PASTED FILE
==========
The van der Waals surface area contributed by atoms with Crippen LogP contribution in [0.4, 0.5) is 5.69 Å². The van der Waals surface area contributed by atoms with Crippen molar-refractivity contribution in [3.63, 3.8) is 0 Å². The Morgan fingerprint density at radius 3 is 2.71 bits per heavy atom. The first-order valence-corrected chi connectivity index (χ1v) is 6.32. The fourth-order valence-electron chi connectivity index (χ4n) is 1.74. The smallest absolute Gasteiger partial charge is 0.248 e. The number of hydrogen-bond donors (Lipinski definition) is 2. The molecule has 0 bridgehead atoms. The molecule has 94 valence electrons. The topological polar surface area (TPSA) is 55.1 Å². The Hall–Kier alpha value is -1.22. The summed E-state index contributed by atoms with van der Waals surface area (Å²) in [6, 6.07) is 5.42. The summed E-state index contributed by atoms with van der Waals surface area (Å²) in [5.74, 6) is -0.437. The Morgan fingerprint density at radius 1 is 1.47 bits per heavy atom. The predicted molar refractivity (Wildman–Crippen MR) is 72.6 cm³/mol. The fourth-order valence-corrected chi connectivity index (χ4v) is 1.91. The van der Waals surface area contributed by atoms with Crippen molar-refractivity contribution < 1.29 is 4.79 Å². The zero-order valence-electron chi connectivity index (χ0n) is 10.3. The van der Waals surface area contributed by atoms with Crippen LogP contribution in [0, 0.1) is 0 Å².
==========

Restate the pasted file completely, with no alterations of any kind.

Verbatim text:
The van der Waals surface area contributed by atoms with Crippen LogP contribution in [0.4, 0.5) is 5.69 Å². The van der Waals surface area contributed by atoms with Crippen molar-refractivity contribution in [3.63, 3.8) is 0 Å². The Morgan fingerprint density at radius 3 is 2.71 bits per heavy atom. The first-order valence-corrected chi connectivity index (χ1v) is 6.32. The fourth-order valence-electron chi connectivity index (χ4n) is 1.74. The smallest absolute Gasteiger partial charge is 0.248 e. The number of hydrogen-bond donors (Lipinski definition) is 2. The molecule has 0 bridgehead atoms. The molecule has 94 valence electrons. The topological polar surface area (TPSA) is 55.1 Å². The Hall–Kier alpha value is -1.22. The summed E-state index contributed by atoms with van der Waals surface area (Å²) in [6, 6.07) is 5.42. The summed E-state index contributed by atoms with van der Waals surface area (Å²) in [5.74, 6) is -0.437. The Morgan fingerprint density at radius 1 is 1.47 bits per heavy atom. The predicted molar refractivity (Wildman–Crippen MR) is 72.6 cm³/mol. The fourth-order valence-corrected chi connectivity index (χ4v) is 1.91. The van der Waals surface area contributed by atoms with Crippen molar-refractivity contribution < 1.29 is 4.79 Å². The zero-order valence-electron chi connectivity index (χ0n) is 10.3. The van der Waals surface area contributed by atoms with Crippen LogP contribution in [0, 0.1) is 0 Å².